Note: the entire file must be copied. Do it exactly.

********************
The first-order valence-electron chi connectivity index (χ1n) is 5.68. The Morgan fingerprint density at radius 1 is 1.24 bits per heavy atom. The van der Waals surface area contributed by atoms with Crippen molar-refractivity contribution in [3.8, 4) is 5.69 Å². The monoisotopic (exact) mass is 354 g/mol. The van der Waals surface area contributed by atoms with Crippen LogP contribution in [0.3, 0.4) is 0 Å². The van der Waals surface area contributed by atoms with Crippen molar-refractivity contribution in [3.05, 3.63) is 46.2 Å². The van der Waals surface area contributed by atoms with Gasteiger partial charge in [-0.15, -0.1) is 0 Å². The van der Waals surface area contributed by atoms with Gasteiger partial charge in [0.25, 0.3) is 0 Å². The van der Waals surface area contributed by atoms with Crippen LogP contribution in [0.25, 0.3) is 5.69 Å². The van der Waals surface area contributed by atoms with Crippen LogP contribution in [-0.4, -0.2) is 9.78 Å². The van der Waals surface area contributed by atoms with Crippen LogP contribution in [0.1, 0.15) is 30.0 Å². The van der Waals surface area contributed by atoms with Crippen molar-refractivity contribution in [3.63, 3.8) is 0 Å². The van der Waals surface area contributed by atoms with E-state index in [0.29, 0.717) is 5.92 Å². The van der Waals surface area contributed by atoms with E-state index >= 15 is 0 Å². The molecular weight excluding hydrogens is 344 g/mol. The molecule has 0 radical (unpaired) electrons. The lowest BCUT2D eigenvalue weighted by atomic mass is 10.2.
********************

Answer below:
The first-order valence-electron chi connectivity index (χ1n) is 5.68. The Morgan fingerprint density at radius 1 is 1.24 bits per heavy atom. The van der Waals surface area contributed by atoms with Crippen molar-refractivity contribution in [3.8, 4) is 5.69 Å². The monoisotopic (exact) mass is 354 g/mol. The van der Waals surface area contributed by atoms with Crippen LogP contribution in [0.3, 0.4) is 0 Å². The van der Waals surface area contributed by atoms with Crippen molar-refractivity contribution in [3.05, 3.63) is 46.2 Å². The van der Waals surface area contributed by atoms with Gasteiger partial charge in [-0.15, -0.1) is 0 Å². The van der Waals surface area contributed by atoms with Gasteiger partial charge in [0.25, 0.3) is 0 Å². The van der Waals surface area contributed by atoms with Crippen LogP contribution in [0.25, 0.3) is 5.69 Å². The van der Waals surface area contributed by atoms with Crippen LogP contribution in [-0.4, -0.2) is 9.78 Å². The van der Waals surface area contributed by atoms with Crippen LogP contribution in [0.1, 0.15) is 30.0 Å². The van der Waals surface area contributed by atoms with Crippen molar-refractivity contribution in [3.63, 3.8) is 0 Å². The van der Waals surface area contributed by atoms with E-state index in [0.29, 0.717) is 5.92 Å². The van der Waals surface area contributed by atoms with E-state index >= 15 is 0 Å². The molecular weight excluding hydrogens is 344 g/mol. The molecule has 0 radical (unpaired) electrons. The lowest BCUT2D eigenvalue weighted by atomic mass is 10.2.